We Want Athat you 'should not only
appreciate the difference in appearance
between .a Cayuse pony anil a thor- hands to give this Society a start 'upon
oughbred horse, but -become; Impressed what I believe will be a glorious
with the necessity; of Inrprovettient in -career. W'e" told them that this had
your stock of horses. We wtit you Ix-en ilone iu all the states, and That It
to understand' that there is as much had operated to. stimulate industry, to
difference ln-jthe value of ; the .scrub", Increase the ' amount of taxable prop
and the - Durham of .Devon sfoer, as erty, and would pay back to the
there Is presented. in, their appearance. treasury a fauudriHl fold for the means
We want you to examine tlie sheep, that thus would I withdrawn from
and make up your own mind ns to
the profit of raising the different vnri-
eties. -We .want you, too. to look well.
to the swine ana satisiy yourselves
whether it would not pay you isMter
to raise this improved skn-k than the
alligator race now seen upon many;
CATTLE AND HOUSE STALLS,
. ,,J i'.i
j.c- r-.. w i.
POULTIiY ISUILDINtJ, OltlXION STATE FATfe. GIIOUNDS.
farms. Wo want you to examine the
fruit; the cereals, Ihe vegetables, ami
see if you can learn aught to benefit
you. We desire yon. farmc-rs. to make
a thorough investigation of the agri
cultural .machinery. Tin- genius of
man has been directed for the last few'
years to the invention of .agricultural
machinery, greatly for your beiietit.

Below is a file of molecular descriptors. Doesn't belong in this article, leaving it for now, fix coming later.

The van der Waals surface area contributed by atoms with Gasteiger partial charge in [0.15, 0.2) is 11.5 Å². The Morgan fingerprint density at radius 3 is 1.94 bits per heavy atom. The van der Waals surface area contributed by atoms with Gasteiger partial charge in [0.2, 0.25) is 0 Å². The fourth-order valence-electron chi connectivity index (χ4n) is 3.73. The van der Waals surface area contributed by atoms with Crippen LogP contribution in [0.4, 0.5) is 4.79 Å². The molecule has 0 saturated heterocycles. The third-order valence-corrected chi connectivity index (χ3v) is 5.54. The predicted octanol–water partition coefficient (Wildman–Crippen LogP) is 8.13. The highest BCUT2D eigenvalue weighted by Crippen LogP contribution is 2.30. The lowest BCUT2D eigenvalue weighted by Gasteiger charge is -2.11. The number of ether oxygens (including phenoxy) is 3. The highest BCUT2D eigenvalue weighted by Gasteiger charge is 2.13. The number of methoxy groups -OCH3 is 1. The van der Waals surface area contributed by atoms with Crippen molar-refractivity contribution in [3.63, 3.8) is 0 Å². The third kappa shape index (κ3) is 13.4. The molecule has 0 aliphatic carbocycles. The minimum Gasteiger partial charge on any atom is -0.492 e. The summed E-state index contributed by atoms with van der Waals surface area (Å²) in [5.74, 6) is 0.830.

There are-now present many new im
plements worthy of your examina
tion. We want the ladies, too, to look at
all these things, and in ore esjweiaiiy
we want them to look at: tin depart
ments which more particularly belmig
to them. See that butter -that cheese:
How do they r;biikotlie foul libels
that lwive been- iufitetcdujHo Oregon?
We have the elimatogglia ve, the
kiiie, we have the gnisyCwe have
the women who , can bc;il the world
in making butter and ch(fse. Does
any living man doubt t Wis 1 .fact? I-et
them examine the rich giit Wrings in
fh department of farm , products.
We want tin? ladies, too to wriness
the performances of the;;s.?:vpg 'ma
chine; to examine the spckjjncn.s of
fine work and article of hotisehol i
economy, the work of their sisters, on
exhibition. In my judgment t!icre is
much to admire and to learn. And let
me say one word here to the ladies
or rather to the woinem for to 'my
mind ladies is an efl'eminate term; we
must have your countciiaiicc, and your
your presence .at these
state fairs, or they will be well nigh
a failure. I am giao 3011 are here. I
rejoice to see you. It is a grand fea
ture of our exhibition. hope these
state fairs will do nnn-h for you --to-lighten
in some respects, your; toils -to
make you feel your importance 'as
wives and mothers and 'daughters, of